GINGRICH: Yes, look, I think Boehner understands the reality which is by almost two to one his own conference repudiated the agreement that there's enormous anger over the way this has been going. I find it very, very bad to have these secret negotiations and then have the Senate step in at the last second, pass a bill nobody's read, send it to the House, ram it through the House. This is exactly the opposite of why people in 2010 returned the House Republicans to a majority.
The American people want to see business done out in the open. Take the example of the bill that's being passed as an emergency measure for New York and New Jersey. I was told this afternoon that the Senate bill, 64 percent of it, does not get spent in the next 10years. In other words, what happened was, senators saw a train coming through, called emergency relief, they decided they had a whole bunch of additional cars called pork for back home, and the train now is two-thirds pork, one third relief.
GINGRICH: Well, the House Republicans ought to pass the relief part of that bill and leave out the non-relief parts, they would save literally two-thirds of the cost of the bill.
HANNITY: Could you imagine if that was a Republican president, went into New Jersey, embraced by Chris Christie and he hasn't said a word about this, I know they're blaming Speaker Boehner, but the president hasn't moved on it either or led.
Let me ask you this, would the Republican Party going forward, because the "fiscal cliff" is over. The big test for the country right now is whether we're going to continue to borrow 46 cents of every dollar and rob from our children and grandchildren. That to me is a defining moment. We're either going to save America or we're going to be Greece, it seems to me. Sixty two percent of Americans favor across the board spending cuts. Would it be in the party's best interest, do you think, to be the party that says, we're going to stop robbing from our kids, and make that case?
GINGRICH: I think if Republican Party became the party of our children and our grandchildren, if the Republican Party said -- because after all, all appropriations start in the House. You have to have -- if the House doesn't appropriate it, it doesn't exist. And let me give you an example of the spending bill. I sympathize with Governor Christie's frustration yesterday, but I would also say, what the House Republicans ought to say is, billions for New York and New Jersey for relief, but not one penny for pork.
And I think you could divide that bill up, pass all of the relief parts of that bill and would have total legitimacy doing it, save the taxpayers about $35 billion, and then put the pressure back on the Senate to explain that they really aren't interested in relief, they're interested in pork. I think the country is disgusted with politicians who are spending their children and grandchildren's money and I think you in fact would have a winning issue.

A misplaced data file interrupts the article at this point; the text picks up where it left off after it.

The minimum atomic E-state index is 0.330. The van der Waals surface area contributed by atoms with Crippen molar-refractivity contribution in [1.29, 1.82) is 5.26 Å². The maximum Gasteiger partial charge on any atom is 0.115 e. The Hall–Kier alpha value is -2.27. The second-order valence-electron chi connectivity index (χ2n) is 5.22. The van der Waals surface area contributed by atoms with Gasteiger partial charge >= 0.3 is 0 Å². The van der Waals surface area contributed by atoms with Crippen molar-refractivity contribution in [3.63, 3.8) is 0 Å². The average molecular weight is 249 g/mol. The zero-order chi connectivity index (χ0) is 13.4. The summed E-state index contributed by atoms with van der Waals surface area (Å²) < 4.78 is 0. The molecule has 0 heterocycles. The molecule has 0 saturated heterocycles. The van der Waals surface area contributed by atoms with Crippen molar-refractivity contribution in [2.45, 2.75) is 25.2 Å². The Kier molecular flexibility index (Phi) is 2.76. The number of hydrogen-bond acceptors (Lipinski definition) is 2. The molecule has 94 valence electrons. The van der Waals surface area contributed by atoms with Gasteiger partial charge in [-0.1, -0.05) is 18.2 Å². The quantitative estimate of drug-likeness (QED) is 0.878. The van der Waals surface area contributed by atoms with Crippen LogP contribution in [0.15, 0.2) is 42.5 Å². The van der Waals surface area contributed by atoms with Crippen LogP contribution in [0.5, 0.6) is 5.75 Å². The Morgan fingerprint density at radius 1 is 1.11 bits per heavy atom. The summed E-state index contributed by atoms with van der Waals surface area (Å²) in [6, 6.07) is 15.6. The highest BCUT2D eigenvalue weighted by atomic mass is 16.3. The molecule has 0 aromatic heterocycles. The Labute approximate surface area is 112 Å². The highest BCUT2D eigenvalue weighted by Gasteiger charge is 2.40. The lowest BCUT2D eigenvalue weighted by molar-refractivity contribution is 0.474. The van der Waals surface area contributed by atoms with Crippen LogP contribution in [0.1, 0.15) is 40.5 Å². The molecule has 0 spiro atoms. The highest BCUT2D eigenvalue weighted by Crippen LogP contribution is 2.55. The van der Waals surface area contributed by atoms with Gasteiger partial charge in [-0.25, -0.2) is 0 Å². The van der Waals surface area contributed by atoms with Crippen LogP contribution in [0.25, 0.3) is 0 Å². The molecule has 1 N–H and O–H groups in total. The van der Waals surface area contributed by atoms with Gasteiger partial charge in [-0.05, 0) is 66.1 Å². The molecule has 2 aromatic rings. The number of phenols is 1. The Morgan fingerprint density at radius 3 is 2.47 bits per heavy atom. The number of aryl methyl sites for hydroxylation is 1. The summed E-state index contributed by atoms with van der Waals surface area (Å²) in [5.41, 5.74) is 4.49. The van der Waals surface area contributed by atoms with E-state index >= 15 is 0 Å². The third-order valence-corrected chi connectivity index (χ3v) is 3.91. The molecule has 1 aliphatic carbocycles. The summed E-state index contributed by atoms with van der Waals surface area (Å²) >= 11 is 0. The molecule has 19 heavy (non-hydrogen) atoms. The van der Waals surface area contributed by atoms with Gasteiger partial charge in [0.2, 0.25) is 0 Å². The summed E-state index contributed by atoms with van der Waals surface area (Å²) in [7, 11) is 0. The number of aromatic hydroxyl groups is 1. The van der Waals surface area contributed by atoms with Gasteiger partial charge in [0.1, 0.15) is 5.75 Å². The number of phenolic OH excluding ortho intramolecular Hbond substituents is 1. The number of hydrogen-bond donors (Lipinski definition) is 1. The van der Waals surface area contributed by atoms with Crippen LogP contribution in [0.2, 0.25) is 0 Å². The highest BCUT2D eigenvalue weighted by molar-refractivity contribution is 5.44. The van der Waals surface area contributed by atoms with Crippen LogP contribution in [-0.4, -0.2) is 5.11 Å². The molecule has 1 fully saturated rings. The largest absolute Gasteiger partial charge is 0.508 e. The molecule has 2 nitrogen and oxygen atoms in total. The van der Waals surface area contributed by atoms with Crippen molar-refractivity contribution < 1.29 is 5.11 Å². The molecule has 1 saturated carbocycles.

HANNITY: I don't think it's ever been this dysfunctional. So, let me ask you some specific procedural issues. So, as -- I have no doubt the president, probably emboldened by the election, emboldened by the "fiscal cliff" deal, is probably going to push this debt limit to the very last second. So, what should the posture be? What should the strategy be? What tactic should be employed by the Republicans knowing what they're dealing with in the president?
GINGRICH: Well, I think that's three things House Republicans ought to do immediately, the first is, they should form an alliance with the 30 Republican governors, 24 of whom have Republican legislatures. People will realize this, 315 electoral votes are being governed by Republican governors, 51 percent of the country lives in states that have republican governors and Republican legislatures. They're doing smart things, they have smart reforms, they're working to save money, they're balancing their budgets and they have lots of ideas. There should be a real alliance between the Republican governors and the House.
Second, they ought to have a whole series of hearings on waste in federal government so people get sickened by the way this government is throwing away our money and our children and grandchildren's money.
And third, they ought to start passing common sense bills right now. If we passed a bill to use the government's lands for oil and gas and other natural resources the same way you would the private sector, we could generate $50 or $60 billion a year additional revenue without a single tax increase. That's the kind of argument we want to have for responsible development of a balanced budget over the next few years.
HANNITY: And so the strategy would be that they should go forward with their agenda and let the president, let the Senate deal with it and at that point, they either say yea or nay.
GINGRICH: Yes. And but don't negotiate, start doing the right thing, start passing the right thing. Start letting it pile up on the Senate side, focus on communicating back home, you've got 230 members who can communicate in their districts and in their states, work with the 30 governors who can also communicate, and then let the president respond to the things you're doing. Don't sit around in a closed room with him where he can dominate the media from the White House.
HANNITY: Would you also agree that they have to be willing to shut the government down, at least some functions of the government, otherwise it will show weakness and they won't be able to strike a good deal?
GINGRICH: Oh, I think that they should be pretty clear from right here on about things that they're not going to appropriate and agencies that ought to plan to be closed because they will get no money out of the Republican Congress at the end of this fiscal year.
HANNITY: All right. Mr. Speaker, always good to see you and of course, Happy New Year to you.
GINGRICH: Take care.